September 19th, 2007, 08:26 PM
I suppose one aspect of the lower draw weights that I hadn't considered is implied by the distance you shoot. The lower the draw weight, the higher the arrow's trajectory and the longer the arrow stays in the air, thus subjecting the arrow to a larger variety of wind current and for a longer time so I imagine even with a shooting machine higher poundage bows would score higher outdoors. I suppose the question is by how much?
Originally Posted by Dave T
(I **really** have to get my paws on one of those things...)
Hoyt GM OR - Adcock ACS LB - Bickerstaffe ELB - USA Archery Level 2
"Complex problems have simple, easy to understand, wrong answers.” HL Mencken
September 20th, 2007, 05:56 AM
our korean national coach is a believer in physical conditioning and his training regimen is very heavily centered on: gym sessions, interval training(jogging or cycling), and bow training....shooting sessions are geared more towards endurance and technique training required as these are already elite archers...as mentioned in an earlier post he wants the archers to be equally strong when shooting their last arrow as they were when shooting their first...as an older(61) and less competitve archer i just use my 40# limbs on the longer distances and my 36# or 38# limbs for the shorter ones....i am able to use the same arrow for the 38# and 40# limbs....only thing is i have to bring 2 bows most of the time when shooting full fitas...
two x-factor(25") set-ups with sure-loc supreme/ quest-x /hoyt super rest,cavalier champion II rest,beiter plunger and clicker, soma cex2 29" rod, doinker chubby backweight,fomax damper,jager grips....70" 26# samick athlete limbs..68" 34# border HEX5-H mk2 limbs..32# 68" border CXG limbs...mckinney II 725 arrows...PLUS spigarelli explorer II barebow riser..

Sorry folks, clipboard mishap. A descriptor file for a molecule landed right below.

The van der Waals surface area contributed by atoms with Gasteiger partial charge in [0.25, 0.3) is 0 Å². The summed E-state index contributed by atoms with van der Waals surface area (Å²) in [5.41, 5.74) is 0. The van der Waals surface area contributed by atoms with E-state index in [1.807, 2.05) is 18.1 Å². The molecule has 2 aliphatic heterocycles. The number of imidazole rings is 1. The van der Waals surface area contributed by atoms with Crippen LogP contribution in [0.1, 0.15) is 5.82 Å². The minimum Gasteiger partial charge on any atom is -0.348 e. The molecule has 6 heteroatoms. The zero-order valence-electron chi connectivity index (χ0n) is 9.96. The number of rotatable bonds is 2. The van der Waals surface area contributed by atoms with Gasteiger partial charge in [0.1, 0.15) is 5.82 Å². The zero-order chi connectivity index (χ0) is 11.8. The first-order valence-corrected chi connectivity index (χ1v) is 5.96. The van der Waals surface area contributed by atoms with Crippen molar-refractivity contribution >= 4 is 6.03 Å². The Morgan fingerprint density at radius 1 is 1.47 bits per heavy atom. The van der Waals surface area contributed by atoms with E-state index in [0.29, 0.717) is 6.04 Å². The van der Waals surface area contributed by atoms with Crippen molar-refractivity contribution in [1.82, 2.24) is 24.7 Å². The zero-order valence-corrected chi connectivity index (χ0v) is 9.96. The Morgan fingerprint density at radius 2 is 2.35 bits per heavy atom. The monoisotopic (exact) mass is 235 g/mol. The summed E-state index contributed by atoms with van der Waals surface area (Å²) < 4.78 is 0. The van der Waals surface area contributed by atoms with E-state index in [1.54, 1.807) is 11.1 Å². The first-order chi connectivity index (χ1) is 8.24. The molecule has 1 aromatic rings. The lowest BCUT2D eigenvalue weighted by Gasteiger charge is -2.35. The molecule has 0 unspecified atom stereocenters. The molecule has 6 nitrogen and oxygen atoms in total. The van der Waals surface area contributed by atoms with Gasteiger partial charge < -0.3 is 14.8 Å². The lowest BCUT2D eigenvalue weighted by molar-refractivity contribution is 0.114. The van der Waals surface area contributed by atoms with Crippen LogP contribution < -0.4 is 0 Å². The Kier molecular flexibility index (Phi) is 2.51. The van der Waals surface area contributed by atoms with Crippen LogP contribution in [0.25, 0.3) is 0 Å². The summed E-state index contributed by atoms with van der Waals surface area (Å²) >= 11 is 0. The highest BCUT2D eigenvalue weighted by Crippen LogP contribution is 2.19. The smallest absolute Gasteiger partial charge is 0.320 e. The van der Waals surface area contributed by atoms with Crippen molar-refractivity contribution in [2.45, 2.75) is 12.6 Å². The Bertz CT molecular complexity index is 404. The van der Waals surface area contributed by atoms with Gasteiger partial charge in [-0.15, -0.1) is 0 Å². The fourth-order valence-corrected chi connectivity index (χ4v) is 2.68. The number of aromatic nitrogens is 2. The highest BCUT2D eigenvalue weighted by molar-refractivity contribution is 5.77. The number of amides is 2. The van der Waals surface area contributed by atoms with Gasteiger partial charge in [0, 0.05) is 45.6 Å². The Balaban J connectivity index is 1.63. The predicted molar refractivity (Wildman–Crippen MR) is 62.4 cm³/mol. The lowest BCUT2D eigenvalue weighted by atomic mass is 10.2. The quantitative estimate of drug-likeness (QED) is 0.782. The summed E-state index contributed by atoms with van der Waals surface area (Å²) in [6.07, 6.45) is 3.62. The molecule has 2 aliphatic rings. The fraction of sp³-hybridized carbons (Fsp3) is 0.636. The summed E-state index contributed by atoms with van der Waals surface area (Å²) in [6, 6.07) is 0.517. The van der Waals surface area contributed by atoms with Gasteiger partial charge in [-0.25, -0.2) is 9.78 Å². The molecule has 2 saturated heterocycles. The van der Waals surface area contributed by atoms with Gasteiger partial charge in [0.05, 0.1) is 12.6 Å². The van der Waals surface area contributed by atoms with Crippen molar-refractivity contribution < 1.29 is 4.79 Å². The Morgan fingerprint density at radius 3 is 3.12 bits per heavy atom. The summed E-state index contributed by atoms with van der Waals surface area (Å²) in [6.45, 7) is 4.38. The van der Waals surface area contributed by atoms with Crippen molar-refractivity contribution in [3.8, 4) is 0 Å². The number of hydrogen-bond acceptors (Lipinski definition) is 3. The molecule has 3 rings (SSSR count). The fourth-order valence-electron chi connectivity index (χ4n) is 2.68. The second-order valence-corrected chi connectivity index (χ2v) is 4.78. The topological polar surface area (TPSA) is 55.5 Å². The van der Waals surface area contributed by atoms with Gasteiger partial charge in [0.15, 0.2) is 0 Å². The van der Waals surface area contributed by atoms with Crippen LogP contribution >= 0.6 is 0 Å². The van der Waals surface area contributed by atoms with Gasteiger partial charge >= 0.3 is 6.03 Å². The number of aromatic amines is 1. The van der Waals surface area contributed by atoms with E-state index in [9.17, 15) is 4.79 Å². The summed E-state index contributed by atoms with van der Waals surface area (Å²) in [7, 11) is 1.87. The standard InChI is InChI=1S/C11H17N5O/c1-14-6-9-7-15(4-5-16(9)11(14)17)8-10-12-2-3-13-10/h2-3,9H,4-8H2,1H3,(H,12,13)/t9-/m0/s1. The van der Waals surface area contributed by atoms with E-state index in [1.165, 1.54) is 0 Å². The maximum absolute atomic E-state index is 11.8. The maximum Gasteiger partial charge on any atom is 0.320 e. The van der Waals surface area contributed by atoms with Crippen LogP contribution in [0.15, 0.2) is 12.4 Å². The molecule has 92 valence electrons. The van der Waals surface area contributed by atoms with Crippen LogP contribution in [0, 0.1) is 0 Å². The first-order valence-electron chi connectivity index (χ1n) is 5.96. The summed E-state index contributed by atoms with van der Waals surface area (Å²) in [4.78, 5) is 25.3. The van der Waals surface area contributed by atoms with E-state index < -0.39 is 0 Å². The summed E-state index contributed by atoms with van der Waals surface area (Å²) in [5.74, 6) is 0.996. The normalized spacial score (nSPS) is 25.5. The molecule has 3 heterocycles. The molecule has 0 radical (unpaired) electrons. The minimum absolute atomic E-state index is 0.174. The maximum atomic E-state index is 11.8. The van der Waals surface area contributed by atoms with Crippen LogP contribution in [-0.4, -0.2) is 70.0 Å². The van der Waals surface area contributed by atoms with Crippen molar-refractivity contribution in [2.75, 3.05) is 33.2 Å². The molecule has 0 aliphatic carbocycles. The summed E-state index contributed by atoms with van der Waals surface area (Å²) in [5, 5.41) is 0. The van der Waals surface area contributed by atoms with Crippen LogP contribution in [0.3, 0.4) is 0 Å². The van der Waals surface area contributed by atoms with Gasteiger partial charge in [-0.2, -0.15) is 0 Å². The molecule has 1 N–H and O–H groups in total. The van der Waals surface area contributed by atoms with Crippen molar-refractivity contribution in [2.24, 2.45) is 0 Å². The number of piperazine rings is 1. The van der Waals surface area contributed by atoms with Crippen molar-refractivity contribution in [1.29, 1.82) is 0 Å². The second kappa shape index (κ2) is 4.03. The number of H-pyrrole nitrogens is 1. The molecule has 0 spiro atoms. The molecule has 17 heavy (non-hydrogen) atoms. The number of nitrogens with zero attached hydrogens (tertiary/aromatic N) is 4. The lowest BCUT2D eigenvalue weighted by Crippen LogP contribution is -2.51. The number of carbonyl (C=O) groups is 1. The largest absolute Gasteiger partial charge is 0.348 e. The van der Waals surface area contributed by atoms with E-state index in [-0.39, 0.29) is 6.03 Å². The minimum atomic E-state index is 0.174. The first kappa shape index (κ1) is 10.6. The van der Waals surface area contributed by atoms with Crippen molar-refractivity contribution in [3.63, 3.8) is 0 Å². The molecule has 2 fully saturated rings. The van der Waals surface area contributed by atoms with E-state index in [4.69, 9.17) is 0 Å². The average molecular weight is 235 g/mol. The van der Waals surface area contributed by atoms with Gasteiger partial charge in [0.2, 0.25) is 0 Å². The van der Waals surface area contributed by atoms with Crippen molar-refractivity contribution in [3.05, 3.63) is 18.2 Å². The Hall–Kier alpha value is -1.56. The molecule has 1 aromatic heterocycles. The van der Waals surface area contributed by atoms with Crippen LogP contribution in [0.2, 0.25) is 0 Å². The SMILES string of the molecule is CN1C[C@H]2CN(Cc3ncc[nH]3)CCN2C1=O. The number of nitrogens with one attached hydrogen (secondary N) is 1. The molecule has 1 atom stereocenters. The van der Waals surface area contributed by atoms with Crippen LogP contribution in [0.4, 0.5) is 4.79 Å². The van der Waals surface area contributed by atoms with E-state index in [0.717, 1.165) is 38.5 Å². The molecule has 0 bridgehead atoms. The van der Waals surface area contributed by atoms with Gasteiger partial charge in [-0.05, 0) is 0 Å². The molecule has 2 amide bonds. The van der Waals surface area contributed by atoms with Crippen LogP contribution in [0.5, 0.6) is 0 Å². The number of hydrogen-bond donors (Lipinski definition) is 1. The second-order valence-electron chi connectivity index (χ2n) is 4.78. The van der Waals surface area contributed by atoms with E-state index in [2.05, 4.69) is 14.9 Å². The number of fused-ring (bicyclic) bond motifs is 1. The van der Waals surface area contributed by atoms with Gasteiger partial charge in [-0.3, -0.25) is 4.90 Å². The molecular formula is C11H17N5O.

September 20th, 2007, 05:34 PM
That is really a good question. My goal is to be able to shoot at 45#. I believe that that is an attainable goal and as goals go, something that I can work on.
Over the summer I had worked my way up to shooting 45# comfortably, or so I had myself convinced.
I had an interest in the carbon riser technology so I went ahead and bought a W&W INNO riser and 40# limbs.
My intention was to train with the 45# -48# Aero-Tec set up, which by the way has a mass weight of lbs. and then shoot the INNO at 40# for score and tournaments. The INNO set-up is closer to 4.5lbs.
After following this strategy for a month or so I began to notice my form was getting worse. Actually I would say my form got horrible.
What I have decided to try and have been doing for several weeks now is to begin my practice sessions with the heavy mass weight Aero-Tec set up with a lighter 36# limb.
I will then switch off to the INNO at 42# (lowest draw weight of the 40# INNO.)
What I have found is that at the lower draw weight I can feel the shot much better. Switching to the higher draw weight I can not feel the shot as well.
This tells me that I have not acquired the strength necessary to handle the higher draw weight. This is similar to weight training in that the sets should begin with a lower weight and progress to the last set with a heavier weight, if the goal is to build strength. Again proper execution of the exercise is necessary, for example arching the back to get through the last bicep curl is not good form and probably should not count as a completed rep.
The obvious difference is that in archery, improper form shows up on the target.
Goal is still 45#. Reality is it will take a long time to get there.
September 21st, 2007, 04:29 PM
An interesting question and something I've thought about since I've gone down in weight significantly to try to relearn how to shoot. I know I made the rookie mistake of when I started to take archery seriously, to go up in weight way to quickly all in the attempt to make 90 meters without having to aim at the sky. It was foolish to do so.
I think the answer is shoot as much weight as your comfortable with, that your first shot and last shot of a tournament is exactly the same, that fatigue shouldn't be an issue. That's the ideal situation. I think the reality is that most of us have to shoot in the #40s and our bodies are pretty tired by the time a full FITA is over.